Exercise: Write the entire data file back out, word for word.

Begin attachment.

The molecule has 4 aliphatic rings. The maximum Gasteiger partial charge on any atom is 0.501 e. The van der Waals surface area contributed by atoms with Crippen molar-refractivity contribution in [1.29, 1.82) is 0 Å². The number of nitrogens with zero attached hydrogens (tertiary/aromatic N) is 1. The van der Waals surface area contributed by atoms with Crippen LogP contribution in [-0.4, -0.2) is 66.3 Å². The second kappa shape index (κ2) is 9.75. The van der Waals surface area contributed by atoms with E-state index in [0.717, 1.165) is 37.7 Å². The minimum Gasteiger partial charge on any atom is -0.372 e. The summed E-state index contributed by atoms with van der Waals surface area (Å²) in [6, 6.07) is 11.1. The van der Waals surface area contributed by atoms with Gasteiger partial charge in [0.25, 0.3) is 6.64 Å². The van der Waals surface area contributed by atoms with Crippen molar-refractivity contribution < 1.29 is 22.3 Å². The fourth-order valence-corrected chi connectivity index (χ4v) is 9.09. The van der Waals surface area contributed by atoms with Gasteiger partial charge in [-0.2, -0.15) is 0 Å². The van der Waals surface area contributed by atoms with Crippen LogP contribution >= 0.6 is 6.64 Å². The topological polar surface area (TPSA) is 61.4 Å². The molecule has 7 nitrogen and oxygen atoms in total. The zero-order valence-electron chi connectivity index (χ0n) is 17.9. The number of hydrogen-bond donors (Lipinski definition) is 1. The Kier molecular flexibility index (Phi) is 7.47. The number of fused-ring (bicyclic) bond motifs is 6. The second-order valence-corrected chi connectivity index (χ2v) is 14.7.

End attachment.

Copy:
The molecule has 4 aliphatic rings. The maximum Gasteiger partial charge on any atom is 0.501 e. The van der Waals surface area contributed by atoms with Crippen molar-refractivity contribution in [1.29, 1.82) is 0 Å². The number of nitrogens with zero attached hydrogens (tertiary/aromatic N) is 1. The van der Waals surface area contributed by atoms with Crippen LogP contribution in [-0.4, -0.2) is 66.3 Å². The second kappa shape index (κ2) is 9.75. The van der Waals surface area contributed by atoms with E-state index in [0.717, 1.165) is 37.7 Å². The minimum Gasteiger partial charge on any atom is -0.372 e. The summed E-state index contributed by atoms with van der Waals surface area (Å²) in [6, 6.07) is 11.1. The van der Waals surface area contributed by atoms with Gasteiger partial charge in [0.25, 0.3) is 6.64 Å². The van der Waals surface area contributed by atoms with Crippen molar-refractivity contribution < 1.29 is 22.3 Å². The fourth-order valence-corrected chi connectivity index (χ4v) is 9.09. The van der Waals surface area contributed by atoms with Gasteiger partial charge in [-0.2, -0.15) is 0 Å². The van der Waals surface area contributed by atoms with Crippen LogP contribution >= 0.6 is 6.64 Å². The topological polar surface area (TPSA) is 61.4 Å². The molecule has 7 nitrogen and oxygen atoms in total. The zero-order valence-electron chi connectivity index (χ0n) is 17.9. The number of hydrogen-bond donors (Lipinski definition) is 1. The Kier molecular flexibility index (Phi) is 7.47. The number of fused-ring (bicyclic) bond motifs is 6. The second-order valence-corrected chi connectivity index (χ2v) is 14.7.